Trump Puts Establishment Politicians on Notice: Calls for 3 Reforms They're Going to Hate


Former President Donald Trump took aim at the entrenched Washington swamp by promoting three major reforms while kicking off his 2024 campaign for the White House.

Trump officially announced his candidacy on Tuesday during a speech at his Mar-a-Lago estate in Palm Beach, Florida.

The 45th president renewed calls for congressional term limits, campaign finance reform and a lifetime ban on lobbying by former members of Congress and Cabinet officials.

“To further drain the swamp, I will push for a constitutional amendment to impose term limits on members of Congress,” he said. “It’s time.”

That suggestion immediately drew a standing ovation from the audience.

Federal Court Gives Texas Huge Win to Help Fight Illegal Immigration

“And I will ask for a permanent ban on taxpayer funding of campaigns, a lifetime ban on lobbying by former members of Congress and Cabinet members,” the former president said.

“I see what they make when they leave the White House or they leave Congress and they’re paid millions and millions and millions of dollars a year. No, you have to have a ban.”

Trump added: “We want a ban on members of Congress getting rich by trading stocks with insider information.”

In theory, these are great reforms to run on. When Trump first ran for president in 2016, he made draining the swamp in Washington a top priority of his administration.

However, his efforts were met with revulsion and resistance from the establishment class — not only from within the bowels of the entrenched D.C. swamp but also from its corporate media allies and minions in academia and Hollywood.

Little did any of us realize just how insidiously the establishment class had burrowed itself into the deepest recesses of our political machinery and of society itself.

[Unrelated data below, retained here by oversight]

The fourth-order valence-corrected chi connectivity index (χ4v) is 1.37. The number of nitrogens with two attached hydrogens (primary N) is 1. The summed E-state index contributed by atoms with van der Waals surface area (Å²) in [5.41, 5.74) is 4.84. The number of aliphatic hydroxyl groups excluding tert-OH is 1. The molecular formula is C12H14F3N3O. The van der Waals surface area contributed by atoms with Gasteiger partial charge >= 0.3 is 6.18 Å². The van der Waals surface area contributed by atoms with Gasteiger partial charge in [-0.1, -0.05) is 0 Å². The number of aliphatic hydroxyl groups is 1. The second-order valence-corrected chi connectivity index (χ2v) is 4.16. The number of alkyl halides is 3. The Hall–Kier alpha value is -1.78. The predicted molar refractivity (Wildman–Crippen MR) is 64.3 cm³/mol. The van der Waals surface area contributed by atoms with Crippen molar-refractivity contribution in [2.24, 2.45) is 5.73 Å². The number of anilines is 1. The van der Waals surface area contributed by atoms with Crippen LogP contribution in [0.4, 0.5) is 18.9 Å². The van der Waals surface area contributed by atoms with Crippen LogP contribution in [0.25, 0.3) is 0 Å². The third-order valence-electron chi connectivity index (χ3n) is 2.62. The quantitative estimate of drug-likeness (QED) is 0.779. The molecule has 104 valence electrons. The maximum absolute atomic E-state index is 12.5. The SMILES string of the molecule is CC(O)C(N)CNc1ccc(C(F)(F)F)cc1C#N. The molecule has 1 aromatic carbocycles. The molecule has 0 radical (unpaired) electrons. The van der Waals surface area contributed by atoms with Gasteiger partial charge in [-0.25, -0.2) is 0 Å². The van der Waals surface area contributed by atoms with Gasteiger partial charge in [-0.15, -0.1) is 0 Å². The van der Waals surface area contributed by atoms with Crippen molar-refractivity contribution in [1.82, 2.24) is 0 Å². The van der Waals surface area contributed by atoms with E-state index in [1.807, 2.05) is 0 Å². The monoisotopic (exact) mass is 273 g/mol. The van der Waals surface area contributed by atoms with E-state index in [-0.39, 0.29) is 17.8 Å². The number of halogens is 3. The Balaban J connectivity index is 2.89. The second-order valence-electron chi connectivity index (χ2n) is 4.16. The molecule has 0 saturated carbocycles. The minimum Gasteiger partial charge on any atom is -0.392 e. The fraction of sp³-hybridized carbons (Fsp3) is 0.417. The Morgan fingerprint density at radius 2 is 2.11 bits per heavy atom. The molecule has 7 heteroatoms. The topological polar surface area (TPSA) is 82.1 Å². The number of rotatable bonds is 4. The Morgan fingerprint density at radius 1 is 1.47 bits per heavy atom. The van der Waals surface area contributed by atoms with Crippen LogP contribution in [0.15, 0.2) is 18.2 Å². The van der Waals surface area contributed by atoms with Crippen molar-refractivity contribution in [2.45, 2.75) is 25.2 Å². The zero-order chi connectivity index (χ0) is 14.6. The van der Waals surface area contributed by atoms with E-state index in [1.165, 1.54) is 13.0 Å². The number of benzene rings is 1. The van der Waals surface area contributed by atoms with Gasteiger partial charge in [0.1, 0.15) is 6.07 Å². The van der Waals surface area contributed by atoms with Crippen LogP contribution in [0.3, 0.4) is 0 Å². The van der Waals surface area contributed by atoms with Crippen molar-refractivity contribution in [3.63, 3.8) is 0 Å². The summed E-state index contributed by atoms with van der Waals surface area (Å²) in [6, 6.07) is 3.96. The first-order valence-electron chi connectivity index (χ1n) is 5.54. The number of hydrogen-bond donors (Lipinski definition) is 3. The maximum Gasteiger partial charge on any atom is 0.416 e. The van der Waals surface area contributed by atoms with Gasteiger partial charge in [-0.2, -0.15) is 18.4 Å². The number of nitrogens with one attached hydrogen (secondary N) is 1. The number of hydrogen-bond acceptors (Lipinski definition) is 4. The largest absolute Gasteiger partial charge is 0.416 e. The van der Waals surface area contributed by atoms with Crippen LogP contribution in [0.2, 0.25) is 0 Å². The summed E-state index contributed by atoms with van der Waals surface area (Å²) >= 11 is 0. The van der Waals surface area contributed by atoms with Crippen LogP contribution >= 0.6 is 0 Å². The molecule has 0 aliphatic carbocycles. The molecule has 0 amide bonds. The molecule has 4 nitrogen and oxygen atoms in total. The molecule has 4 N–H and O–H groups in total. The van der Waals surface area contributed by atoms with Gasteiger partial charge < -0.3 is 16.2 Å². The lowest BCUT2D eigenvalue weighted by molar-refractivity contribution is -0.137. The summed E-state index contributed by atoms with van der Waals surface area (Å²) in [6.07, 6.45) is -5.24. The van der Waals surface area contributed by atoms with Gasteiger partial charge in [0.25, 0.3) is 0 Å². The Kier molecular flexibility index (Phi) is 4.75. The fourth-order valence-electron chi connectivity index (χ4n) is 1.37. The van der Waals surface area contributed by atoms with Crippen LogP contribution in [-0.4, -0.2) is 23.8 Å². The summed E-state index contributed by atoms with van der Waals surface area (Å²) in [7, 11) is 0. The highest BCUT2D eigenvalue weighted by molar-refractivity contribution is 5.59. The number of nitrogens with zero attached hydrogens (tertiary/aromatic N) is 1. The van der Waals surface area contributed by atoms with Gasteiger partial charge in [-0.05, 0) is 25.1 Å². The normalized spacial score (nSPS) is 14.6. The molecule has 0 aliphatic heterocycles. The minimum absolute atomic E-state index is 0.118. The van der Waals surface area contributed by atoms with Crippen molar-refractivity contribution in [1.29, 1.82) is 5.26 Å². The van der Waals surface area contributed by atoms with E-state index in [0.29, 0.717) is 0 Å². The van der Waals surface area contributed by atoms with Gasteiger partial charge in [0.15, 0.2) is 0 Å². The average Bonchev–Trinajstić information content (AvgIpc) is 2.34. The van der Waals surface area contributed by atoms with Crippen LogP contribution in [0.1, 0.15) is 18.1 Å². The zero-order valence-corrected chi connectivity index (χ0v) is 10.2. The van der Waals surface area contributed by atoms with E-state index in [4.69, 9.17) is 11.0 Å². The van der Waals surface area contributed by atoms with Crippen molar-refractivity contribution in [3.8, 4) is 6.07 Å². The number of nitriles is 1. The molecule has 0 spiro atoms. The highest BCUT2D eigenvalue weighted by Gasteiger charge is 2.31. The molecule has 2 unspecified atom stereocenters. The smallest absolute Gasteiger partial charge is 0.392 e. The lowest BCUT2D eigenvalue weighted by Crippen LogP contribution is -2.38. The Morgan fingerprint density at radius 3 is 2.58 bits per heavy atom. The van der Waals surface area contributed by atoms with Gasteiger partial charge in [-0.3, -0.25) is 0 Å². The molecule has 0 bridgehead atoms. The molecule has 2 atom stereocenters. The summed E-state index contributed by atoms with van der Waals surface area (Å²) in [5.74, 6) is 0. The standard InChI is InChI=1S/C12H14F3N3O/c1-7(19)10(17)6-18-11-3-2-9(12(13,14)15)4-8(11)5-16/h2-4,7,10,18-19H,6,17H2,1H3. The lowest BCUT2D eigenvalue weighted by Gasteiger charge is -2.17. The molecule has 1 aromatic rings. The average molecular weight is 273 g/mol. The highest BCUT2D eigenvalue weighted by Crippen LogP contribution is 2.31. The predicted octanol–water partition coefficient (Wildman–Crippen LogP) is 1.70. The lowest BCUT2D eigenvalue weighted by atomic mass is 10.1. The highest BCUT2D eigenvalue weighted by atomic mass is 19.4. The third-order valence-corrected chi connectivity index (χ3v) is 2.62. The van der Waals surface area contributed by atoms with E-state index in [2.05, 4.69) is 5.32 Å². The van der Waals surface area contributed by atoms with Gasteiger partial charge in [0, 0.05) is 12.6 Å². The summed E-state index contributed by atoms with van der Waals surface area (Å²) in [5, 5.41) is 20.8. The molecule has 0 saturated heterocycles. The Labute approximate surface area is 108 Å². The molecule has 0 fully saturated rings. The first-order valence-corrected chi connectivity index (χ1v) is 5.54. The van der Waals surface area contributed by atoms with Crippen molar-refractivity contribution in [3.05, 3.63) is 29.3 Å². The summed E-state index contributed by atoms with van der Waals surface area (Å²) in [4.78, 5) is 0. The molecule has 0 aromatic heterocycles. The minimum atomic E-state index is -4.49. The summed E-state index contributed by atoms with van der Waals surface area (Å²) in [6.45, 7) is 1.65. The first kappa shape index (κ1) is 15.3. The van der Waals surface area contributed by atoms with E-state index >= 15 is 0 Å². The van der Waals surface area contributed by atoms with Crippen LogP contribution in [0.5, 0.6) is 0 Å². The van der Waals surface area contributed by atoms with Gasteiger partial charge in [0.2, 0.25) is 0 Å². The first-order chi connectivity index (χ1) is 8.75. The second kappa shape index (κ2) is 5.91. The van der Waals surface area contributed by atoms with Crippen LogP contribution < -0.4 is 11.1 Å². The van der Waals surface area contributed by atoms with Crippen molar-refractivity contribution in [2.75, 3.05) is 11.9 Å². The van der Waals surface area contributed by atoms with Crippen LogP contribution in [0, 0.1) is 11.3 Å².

Instituting congressional term limits and stemming the abuse of insider trading information have been bandied about for decades — to little effect. People in power don’t want to give it up — it’s that simple.

Even the laws currently in existence to prevent some misdeeds are either not enforced or the penalty for violation is so minimal that they have little deterrent effect.

Student Who Ripped Out Transgender Inclusion from School Bathroom Smiles as He Opens Mail from Trump

As an example, in August, it was discovered that 71 members of Congress had violated a federal law aimed at preventing senators and representatives from using inside information to enrich themselves.

Under the Stop Trading on Congressional Knowledge Act of 2012, members of Congress are required to report financial trades worth more than $1,000 that they, their spouses or their dependent children made within 30 to 45 days of the transactions.

However, a bipartisan group of 71 legislators failed to properly report their trades, in violation of the STOCK Act, Business Insider reported.

Will you vote for Trump in the GOP presidential primary?

In many cases, the lawmakers either reported their transactions late or failed to report them altogether. The stock deals they made ranged in value from five figures to millions of dollars.

Many members of Congress simply don’t feel a sense of urgency about complying with the STOCK Act because the penalty for violating it is usually a nominal fine.

Trump’s proposed reform agenda is a great idea, but it’s an uphill battle — as all reforms are in the Washington swamp. But that doesn’t mean we should give up trying to clean up the crooked government apparatus.

While we’re still reeling from another murky election cycle that has raised even more doubts about the integrity of the U.S. election system, Trump urged his supporters to rally behind him again and the vision of a better America.

“This will not be my campaign. This will be our campaign all together,” Trump said.

“Because the only force strong enough to defeat the massive corruption we are up against is you, the American people.”

Truth and Accuracy

Submit a Correction →

We are committed to truth and accuracy in all of our journalism. Read our editorial standards.

, , , , , , , , , , ,